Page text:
Planned birth and induced birth

Induced labour

In the UK just over 20 percent of births are induced. This is nearly always on medical grounds for reasons that either affect the mother or foetus.

Occasionally induction will be carried out for special circumstances for example when a partner in the armed services is due to posted away from home.

There are a number of methods that can be used to get labour started or induced.
  • Membrane sweep - the midwife during an internal examination will separate the membranes that surround your baby away from the cervix.
  • Artificially rupturing the membranes (ARM) - this is not commonly done as there are risks of infection, but if medically beneficial the membranes surrounding your baby are broken using a special hook.
  • Drugs such as oxytocinon given through a drip or prostaglandin pessaries inserted into the vagina. They are both synthetic hormones that stimulates your uterus to contract.

When will I be induced

  • Most commonly induction of labour is performed when a pregnancy has gone beyond 41 weeks.
  • If your waters have broken but labour hasn't started within 24 hours then it is recommended to be induced to reduce the risk of infection.
  • Women who have diabetes, an induction will be offered after 38 weeks.
  • Any chronic disease, or hypertension that threatens yours or the babies life may require induction.
  • If having an induced labour for personal circumstances then this will be decided with your obstetrician and midwife.

Reasons induce labour

  • When there are risks for the baby or the mother, for example;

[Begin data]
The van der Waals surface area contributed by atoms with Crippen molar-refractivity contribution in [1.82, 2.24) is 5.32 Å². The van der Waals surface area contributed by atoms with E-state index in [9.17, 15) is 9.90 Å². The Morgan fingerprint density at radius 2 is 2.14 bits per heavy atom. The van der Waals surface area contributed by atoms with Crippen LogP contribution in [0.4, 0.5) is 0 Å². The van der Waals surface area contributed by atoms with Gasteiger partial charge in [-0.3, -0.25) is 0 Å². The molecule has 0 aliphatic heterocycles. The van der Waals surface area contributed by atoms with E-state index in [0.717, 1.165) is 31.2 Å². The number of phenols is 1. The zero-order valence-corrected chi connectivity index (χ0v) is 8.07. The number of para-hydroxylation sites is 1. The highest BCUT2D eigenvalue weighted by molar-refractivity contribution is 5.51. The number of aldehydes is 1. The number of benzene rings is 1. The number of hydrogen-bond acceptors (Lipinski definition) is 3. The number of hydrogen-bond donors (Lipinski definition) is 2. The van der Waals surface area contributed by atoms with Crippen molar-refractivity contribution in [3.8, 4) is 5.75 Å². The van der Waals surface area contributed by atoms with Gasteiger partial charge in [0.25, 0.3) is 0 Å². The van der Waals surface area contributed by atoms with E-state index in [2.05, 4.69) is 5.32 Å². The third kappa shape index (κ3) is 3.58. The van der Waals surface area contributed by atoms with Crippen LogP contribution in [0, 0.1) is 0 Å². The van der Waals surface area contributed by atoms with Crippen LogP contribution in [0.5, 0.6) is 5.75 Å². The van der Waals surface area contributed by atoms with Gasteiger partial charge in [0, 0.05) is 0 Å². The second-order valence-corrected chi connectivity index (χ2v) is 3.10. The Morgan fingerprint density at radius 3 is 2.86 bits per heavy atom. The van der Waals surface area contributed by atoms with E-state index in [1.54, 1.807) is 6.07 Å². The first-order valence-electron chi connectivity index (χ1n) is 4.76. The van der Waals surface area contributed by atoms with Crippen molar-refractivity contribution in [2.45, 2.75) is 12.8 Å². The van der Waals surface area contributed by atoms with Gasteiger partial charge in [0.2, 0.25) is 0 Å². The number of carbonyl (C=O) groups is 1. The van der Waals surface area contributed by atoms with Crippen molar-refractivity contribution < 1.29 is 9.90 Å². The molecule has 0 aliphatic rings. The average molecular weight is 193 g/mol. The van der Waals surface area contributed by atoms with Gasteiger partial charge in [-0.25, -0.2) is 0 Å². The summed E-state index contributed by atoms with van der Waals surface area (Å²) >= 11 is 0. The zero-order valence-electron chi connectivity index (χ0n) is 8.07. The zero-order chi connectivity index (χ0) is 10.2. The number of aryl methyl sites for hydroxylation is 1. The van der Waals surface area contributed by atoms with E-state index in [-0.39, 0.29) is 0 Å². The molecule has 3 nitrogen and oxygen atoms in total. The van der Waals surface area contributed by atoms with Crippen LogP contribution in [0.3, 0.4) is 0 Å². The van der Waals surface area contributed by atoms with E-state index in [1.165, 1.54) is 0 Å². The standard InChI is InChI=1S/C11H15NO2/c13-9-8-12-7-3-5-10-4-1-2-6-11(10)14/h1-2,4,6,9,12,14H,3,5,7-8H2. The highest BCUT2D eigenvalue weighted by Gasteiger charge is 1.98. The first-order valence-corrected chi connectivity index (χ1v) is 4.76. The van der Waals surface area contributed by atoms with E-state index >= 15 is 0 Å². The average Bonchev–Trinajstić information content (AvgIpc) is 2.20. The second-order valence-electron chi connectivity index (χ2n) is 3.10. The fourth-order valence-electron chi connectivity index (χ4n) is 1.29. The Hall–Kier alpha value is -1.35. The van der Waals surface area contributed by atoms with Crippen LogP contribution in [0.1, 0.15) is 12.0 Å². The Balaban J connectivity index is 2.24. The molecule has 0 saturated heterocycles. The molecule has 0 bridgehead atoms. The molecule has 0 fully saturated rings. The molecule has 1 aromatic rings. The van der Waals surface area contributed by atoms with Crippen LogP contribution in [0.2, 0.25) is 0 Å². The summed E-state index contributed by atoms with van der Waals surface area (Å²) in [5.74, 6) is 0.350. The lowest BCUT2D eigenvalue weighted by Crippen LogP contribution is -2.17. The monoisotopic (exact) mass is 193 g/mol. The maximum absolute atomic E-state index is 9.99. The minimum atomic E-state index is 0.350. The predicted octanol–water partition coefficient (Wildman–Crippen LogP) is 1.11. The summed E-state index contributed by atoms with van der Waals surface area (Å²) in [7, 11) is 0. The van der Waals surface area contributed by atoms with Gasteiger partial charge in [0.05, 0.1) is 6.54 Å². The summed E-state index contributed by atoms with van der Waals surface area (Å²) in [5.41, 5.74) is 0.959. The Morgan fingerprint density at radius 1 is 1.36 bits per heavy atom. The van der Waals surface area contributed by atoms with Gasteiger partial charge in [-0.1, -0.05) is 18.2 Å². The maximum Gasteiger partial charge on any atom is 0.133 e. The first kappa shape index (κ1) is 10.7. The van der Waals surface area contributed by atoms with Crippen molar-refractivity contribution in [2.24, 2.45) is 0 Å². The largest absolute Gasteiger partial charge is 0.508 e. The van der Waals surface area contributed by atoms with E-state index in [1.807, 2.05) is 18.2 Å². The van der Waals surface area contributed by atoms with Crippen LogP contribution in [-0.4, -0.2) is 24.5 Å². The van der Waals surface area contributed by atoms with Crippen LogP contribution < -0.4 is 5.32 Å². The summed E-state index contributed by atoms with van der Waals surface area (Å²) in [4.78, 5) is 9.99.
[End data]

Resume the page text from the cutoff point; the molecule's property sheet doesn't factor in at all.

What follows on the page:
• Pre existing medical conditions for the mother eg diabetes, liver or renal disease, Autoimmune disorders, cardiac and high blood pressure (pre -eclampsia) all of which can worsen with pregnancy.
    • Suspected fetal growth delay, other developmental and physical abnormalities of the baby
  • When your waters have broken, but labour has not started within 24 hours.
  • Prolonged pregnancy from 41 weeks onwards

Risks and disadvantages of an induced birth

  • Labour is more medicalised, requiring more intervention including the use of forceps.
  • The duration of labour can be longer
  • Contractions may be more painful.
  • There is a risk of failure therefore a higher rate of Caesarean sections.
  • The possibility of some side effects to the medication used to induce labour.
  • Hyper-stimulation of the uterus can cause fetal distress and a lack of oxygen to the baby.
  • Rupture of the uterus can occur especially in women that have had many babies.

The doctors and midwives looking after you will discuss the risks and complications to an induced birth so you are able to make an informed choice about your care.

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